One of the most curious illustrations connected with this little Ratha is to be found a very long way off, in the recently excavated monasteries at Takht in Bahi and Jamalgiri in the Yusufzai country, not far from Peshawar. In both these monasteries the principal court is surrounded by a number of small cells, very similar to this Rath. In that at Jamalgiri the court is circular 45 feet in diameter and is surrounded by 16 cells ranging from 6 feet 2 inches across to 11 feet 8 inches; four of them according to General Cunningham's plan and restoration are more than 11 feet across and 20 feet in height, and consequently larger than this Rath.2 The restoration of their façades is fortunately easy, not only from the numerous fragments found on the spot, but because of the great number of sculptured representations of them which exist there, used as frames for sculpture. One of these, with its sculptures, is shown in the woodcut below, and represents in all essential particulars just such a façade as this. The lower part quite open to the interior; the middle storey, in this instance, with lean-to roofs instead of cells, and above this an overhanging roof terminating upwards in an ogee form.3

Each of these 16 cells at Jamalgiri, according to General Cunningham, originally contained a figure of Buddha seated in the usual cross-legged conventional attitude. This Rath may have contained a Linga, if that emblem was introduced into the south as early as 700 A.D., or more probably a figure of Śiva in some of his manifestations, but which, not being cut in the rock, has disappeared.

The age of the Jamalgiri monasteries has not yet been settled, they are certainly earlier than the Raths at Mahâvallipur, but their distance in time cannot be very great. The Buddhism there developed is very similar to that found in the later caves at Ajaṇṭâ and elsewhere, ranging from the fifth to the seventh century of our era, which cannot consequently be long subsequent to the date of these Peshawar monasteries , which cannot be very far removed from that of the Mahâvallipur Raths.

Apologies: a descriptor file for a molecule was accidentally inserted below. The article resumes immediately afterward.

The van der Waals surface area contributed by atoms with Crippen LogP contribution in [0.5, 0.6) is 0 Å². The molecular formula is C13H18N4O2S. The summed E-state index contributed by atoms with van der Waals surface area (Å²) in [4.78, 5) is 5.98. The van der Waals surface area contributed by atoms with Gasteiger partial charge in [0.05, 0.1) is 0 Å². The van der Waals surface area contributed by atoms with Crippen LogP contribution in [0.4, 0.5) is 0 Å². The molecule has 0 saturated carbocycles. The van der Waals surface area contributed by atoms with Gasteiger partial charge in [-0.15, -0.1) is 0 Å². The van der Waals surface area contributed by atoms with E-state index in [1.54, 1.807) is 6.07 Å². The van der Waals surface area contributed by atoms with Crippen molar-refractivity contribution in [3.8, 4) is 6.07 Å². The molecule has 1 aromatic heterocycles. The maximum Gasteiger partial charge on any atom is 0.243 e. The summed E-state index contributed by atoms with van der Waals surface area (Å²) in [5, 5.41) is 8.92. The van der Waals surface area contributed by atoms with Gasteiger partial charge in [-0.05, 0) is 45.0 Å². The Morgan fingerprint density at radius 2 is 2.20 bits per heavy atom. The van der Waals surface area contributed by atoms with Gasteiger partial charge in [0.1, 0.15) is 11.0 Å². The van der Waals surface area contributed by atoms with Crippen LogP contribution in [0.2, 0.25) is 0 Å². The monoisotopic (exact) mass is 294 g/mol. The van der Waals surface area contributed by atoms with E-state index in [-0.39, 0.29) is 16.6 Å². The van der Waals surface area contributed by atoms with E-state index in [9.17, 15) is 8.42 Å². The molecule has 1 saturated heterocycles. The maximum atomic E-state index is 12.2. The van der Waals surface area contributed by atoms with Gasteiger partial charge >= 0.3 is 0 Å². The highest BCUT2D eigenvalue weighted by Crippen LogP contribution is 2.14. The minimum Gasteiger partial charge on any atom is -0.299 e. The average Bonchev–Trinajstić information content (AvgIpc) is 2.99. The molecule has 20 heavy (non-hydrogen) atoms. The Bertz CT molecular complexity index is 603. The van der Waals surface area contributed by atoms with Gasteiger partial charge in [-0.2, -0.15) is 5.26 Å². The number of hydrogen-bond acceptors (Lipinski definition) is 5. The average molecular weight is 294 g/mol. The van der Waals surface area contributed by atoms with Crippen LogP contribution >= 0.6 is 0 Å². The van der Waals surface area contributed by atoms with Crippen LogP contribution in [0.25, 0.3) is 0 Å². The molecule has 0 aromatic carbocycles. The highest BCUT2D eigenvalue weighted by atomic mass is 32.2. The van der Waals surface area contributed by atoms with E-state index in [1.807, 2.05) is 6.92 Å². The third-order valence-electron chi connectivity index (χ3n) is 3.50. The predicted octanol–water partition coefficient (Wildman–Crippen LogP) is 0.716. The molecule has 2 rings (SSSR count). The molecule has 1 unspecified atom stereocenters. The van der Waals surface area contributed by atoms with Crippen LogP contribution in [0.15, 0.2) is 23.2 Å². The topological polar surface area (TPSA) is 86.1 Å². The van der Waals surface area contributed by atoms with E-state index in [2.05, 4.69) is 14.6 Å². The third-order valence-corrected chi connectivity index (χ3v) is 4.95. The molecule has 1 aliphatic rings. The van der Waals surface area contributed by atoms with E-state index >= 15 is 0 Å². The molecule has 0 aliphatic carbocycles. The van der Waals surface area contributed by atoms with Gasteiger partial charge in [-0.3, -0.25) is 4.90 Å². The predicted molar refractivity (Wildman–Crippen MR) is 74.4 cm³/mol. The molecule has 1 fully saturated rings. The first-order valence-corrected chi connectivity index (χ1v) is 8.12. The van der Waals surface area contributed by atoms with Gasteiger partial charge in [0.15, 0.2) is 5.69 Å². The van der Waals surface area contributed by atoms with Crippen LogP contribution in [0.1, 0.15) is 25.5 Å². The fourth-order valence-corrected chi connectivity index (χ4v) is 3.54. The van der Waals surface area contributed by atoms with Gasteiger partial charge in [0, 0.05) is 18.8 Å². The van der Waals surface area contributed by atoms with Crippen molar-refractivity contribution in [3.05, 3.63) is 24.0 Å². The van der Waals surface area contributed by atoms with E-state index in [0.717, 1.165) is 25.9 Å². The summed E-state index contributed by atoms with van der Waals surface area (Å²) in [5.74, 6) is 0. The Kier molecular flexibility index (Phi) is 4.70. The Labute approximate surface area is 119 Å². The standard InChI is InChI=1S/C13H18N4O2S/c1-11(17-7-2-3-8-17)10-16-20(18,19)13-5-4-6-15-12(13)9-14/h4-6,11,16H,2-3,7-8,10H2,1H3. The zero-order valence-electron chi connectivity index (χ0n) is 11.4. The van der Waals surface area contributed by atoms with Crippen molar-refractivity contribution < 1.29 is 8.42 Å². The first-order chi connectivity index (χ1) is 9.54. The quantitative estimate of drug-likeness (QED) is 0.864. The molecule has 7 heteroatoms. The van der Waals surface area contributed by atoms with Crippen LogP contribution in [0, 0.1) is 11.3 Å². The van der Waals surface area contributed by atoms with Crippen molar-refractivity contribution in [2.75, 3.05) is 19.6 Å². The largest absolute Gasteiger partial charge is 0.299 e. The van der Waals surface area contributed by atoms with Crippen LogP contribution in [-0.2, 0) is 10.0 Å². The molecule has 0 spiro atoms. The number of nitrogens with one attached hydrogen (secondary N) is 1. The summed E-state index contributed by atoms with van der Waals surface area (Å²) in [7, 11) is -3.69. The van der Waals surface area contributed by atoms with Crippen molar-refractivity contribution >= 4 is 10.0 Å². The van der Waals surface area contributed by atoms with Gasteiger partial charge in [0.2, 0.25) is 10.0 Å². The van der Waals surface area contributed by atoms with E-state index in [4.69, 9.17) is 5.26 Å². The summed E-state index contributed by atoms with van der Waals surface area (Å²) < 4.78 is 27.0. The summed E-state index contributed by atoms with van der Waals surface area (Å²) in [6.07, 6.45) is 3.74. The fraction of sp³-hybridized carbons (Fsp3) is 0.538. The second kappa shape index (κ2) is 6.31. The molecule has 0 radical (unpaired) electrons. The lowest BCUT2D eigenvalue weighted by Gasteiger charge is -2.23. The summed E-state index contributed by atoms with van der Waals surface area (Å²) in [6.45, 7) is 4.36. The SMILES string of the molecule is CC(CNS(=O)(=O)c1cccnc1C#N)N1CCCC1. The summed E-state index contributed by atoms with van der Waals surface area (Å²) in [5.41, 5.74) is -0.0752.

It may probably appear to some that more space have been devoted to these Raths, than is justified either by their relative dimensions or their artistic merits, but the fact is, that it seems almost impossible to overestimate their importance to the history of Buddhist architecture. One of its most remarkable peculiarities is, that though we have some 700 or 800 caves spread over the 1,000 years during which Buddhism flourished in India, we have not, excepting the Topes and their rails, one single structural building, and among the caves not one that has an exterior; without exception the latter are only interiors with one façade through which the light is introduced. No Buddhist cave has even two, much less three, external sides, and not one has an external roof. Under these circumstances, it is an exceptional piece of good luck to find a petrified Buddhist village—on a small scale it must be confessed—and applied to the purposes of another religion, but still representing Buddhist forms just at that age when their religion with its architectural forms were perishing out of the land where it arose. At the same time, no one who has paid any attention to the subject can, I fancy, for one moment doubt that Arjuna’s and Dhamarâja's Rathas are correct models on a small scale of the monasteries or vihâras of the Buddhists, that the Ganeśa temple and Bhîma’s Raths are in like manner models of the Śâlâs or Halls of the Buddhists, that Draupadî's Rath represents a hermitage and Sahadeva's a chapel belonging to the votaries of that religions. The forms of the two last named have fallen into disuse, their purposes being gone, but the other two have been adopted by the Dravidian Hindus, and repeated over and over again throughout the south of India, and continue to be used there to the present day in all the temples of the Brahmans.